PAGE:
Though the element iodine is poisonous in its gaseous state, the iodine ion (iodide) is essential to life. Iodine in foods is converted to iodide in the gastrointestinal tract. In the body, the primary role of iodine involves thyroid function. Iodide is trapped by the thyroid gland, which uses it in the synthesis of the thyroid hormone thyroxin (T4). Thyroid hormones regulate body temperature, cell growth, metabolism and the formation of red blood cells, making iodine a mineral of great importance. Iodine deficiency results in enlargement of...read more
Mangosteen is Garcinia mangostana, a fruit-bearing tree native to Southeast Asia. The fruit has been dubbed the “Queen of Fruits,” thanks to its delicately-flavored white pulp, although it’s the surrounding—and inedible—pericarp (i.e., the outer layer) that attracts the most interest from researchers and health-conscious consumers in the West. What’s so interesting about the pericarp? As it turns out, it’s rich in a range of phytochemicals, including a class known as xanthones. Although xanthones are not unique...read more
Goji berries are the fruits of Lycium barbarum—an Asian shrub cultivated for both food and medicine. Also known as “wolfberries,” the tart, orange-red fruits are traditionally eaten fresh or dried; or used to make juice, wine or tea. Goji berries have become quite popular here in the West, thanks to the growing market for novel and exotic “superfruits.” Although the marketing isn’t quite as outrageous as it is for certain other superfruits (notably acai), it can still be tough to sort out the truth about goji...read more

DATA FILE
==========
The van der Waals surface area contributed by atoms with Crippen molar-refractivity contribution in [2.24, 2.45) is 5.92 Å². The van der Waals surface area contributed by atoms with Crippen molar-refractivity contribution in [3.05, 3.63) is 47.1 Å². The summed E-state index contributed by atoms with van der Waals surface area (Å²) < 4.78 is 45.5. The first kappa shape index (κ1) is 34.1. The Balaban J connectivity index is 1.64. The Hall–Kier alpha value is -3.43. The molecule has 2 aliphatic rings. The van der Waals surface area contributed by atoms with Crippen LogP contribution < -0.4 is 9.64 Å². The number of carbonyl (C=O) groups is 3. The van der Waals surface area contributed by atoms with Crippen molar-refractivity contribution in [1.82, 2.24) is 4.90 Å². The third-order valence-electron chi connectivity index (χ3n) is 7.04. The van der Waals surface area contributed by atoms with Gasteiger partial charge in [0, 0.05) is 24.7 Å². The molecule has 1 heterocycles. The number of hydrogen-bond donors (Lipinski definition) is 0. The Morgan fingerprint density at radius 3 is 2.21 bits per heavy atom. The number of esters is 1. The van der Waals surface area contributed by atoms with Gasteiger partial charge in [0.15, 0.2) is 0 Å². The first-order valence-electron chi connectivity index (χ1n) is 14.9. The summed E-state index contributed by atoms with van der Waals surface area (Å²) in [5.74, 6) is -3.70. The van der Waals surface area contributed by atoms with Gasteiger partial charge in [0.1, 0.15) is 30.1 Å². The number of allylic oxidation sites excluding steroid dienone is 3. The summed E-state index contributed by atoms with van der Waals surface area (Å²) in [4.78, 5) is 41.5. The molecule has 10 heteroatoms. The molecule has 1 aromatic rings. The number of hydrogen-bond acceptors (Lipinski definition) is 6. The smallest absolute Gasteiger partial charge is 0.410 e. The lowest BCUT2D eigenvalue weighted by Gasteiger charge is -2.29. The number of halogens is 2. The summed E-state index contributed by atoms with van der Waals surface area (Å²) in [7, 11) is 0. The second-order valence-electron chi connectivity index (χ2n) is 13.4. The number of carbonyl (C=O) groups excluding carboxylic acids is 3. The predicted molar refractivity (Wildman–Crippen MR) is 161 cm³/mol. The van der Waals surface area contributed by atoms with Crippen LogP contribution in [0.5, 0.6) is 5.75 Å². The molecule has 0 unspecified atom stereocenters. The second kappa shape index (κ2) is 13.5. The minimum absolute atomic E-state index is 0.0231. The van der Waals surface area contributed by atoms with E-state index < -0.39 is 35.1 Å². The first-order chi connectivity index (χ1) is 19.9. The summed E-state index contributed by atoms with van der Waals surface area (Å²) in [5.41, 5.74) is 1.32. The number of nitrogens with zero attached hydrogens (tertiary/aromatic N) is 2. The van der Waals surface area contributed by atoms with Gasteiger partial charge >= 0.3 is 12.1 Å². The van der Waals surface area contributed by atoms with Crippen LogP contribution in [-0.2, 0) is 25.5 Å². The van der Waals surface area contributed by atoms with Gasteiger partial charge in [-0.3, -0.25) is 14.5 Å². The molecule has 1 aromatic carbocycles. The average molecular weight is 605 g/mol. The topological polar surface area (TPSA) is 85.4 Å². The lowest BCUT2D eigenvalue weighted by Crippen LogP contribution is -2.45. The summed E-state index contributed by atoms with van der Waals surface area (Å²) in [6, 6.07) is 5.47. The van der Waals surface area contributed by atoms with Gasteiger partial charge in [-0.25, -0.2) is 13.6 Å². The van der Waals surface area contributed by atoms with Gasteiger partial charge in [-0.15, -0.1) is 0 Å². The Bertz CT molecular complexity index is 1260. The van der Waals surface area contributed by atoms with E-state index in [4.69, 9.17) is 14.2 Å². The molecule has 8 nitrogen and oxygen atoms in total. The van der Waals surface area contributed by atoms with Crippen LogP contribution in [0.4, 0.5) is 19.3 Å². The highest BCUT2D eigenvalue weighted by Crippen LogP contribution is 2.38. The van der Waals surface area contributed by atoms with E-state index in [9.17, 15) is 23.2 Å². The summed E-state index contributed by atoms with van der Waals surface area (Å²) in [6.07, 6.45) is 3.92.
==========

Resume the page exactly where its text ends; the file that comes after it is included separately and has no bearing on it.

By now you’ve undoubtedly seen a number of ads, “informational” articles and blog posts touting the amazing virtues of the maqui berry. According to “The University of Google,” maqui berry products can miraculously help you shed excess weight and detoxify your body. Radiant health is just a few swallows (and dollars!) away! What’s the truth behind the hype? “Maqui” is Aristotelia chilensis*: an evergreen shrub that produces small, edible dark purple berries. Also known as “Chilean...read more
Bilberry Extract is produced from the fruit of Vaccinium myrtillus—a shrub closely related to blueberry. Bilberries have traditionally been used as both food and medicine: the fresh fruit is commonly made into preserves and pies; while dried preparations and extracts are used as alternative treatments for digestive, circulatory and visual disorders. Like blueberries, bilberries are rich in anthocyanosides—plant pigments responsible for the fruit’s deep blue/violet color. Anthocyanosides belong to a larger class of phytochemicals known...read more
Chlorella is a type of edible algae. It’s a single-celled organism that grows in water and has a high nutritional value. Two species are typically grown for human consumption: Parachlorella beyerinckii (aka Chlorella vulgaris) and Chlorella pyrenoidosa. By the early 1900’s, scientists had recognized chlorella’s potential as a food source. By the 1950’s, many believed that its rapid growth rate might make it a solution to world hunger. However, as rice, soybeans and wheat yields expanded, the idea of marketing chlorella...read more